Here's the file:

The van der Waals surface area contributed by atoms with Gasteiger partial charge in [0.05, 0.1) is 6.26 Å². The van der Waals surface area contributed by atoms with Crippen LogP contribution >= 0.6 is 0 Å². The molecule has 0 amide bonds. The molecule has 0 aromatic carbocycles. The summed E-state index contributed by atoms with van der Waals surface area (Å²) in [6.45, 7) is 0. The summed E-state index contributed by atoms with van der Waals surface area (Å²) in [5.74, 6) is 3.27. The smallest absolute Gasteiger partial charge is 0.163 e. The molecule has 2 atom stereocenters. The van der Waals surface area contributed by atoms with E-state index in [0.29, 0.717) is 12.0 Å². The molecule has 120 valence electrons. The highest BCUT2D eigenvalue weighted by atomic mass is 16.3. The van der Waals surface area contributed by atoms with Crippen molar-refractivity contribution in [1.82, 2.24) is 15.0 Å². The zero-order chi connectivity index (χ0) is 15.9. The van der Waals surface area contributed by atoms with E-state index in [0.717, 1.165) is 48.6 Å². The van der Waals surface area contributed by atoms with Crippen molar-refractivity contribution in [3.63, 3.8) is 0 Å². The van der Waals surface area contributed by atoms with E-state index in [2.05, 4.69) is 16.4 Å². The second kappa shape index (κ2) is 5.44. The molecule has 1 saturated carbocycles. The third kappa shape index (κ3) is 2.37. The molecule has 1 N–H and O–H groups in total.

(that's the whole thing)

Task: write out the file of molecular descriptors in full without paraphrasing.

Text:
The van der Waals surface area contributed by atoms with Gasteiger partial charge in [0.05, 0.1) is 6.26 Å². The van der Waals surface area contributed by atoms with Crippen LogP contribution >= 0.6 is 0 Å². The molecule has 0 amide bonds. The molecule has 0 aromatic carbocycles. The summed E-state index contributed by atoms with van der Waals surface area (Å²) in [6.45, 7) is 0. The summed E-state index contributed by atoms with van der Waals surface area (Å²) in [5.74, 6) is 3.27. The smallest absolute Gasteiger partial charge is 0.163 e. The molecule has 2 atom stereocenters. The van der Waals surface area contributed by atoms with E-state index in [0.29, 0.717) is 12.0 Å². The molecule has 120 valence electrons. The highest BCUT2D eigenvalue weighted by atomic mass is 16.3. The van der Waals surface area contributed by atoms with Crippen molar-refractivity contribution in [1.82, 2.24) is 15.0 Å². The zero-order chi connectivity index (χ0) is 15.9. The van der Waals surface area contributed by atoms with E-state index in [0.717, 1.165) is 48.6 Å². The van der Waals surface area contributed by atoms with Crippen molar-refractivity contribution in [3.63, 3.8) is 0 Å². The van der Waals surface area contributed by atoms with E-state index in [2.05, 4.69) is 16.4 Å². The second kappa shape index (κ2) is 5.44. The molecule has 1 saturated carbocycles. The third kappa shape index (κ3) is 2.37. The molecule has 1 N–H and O–H groups in total.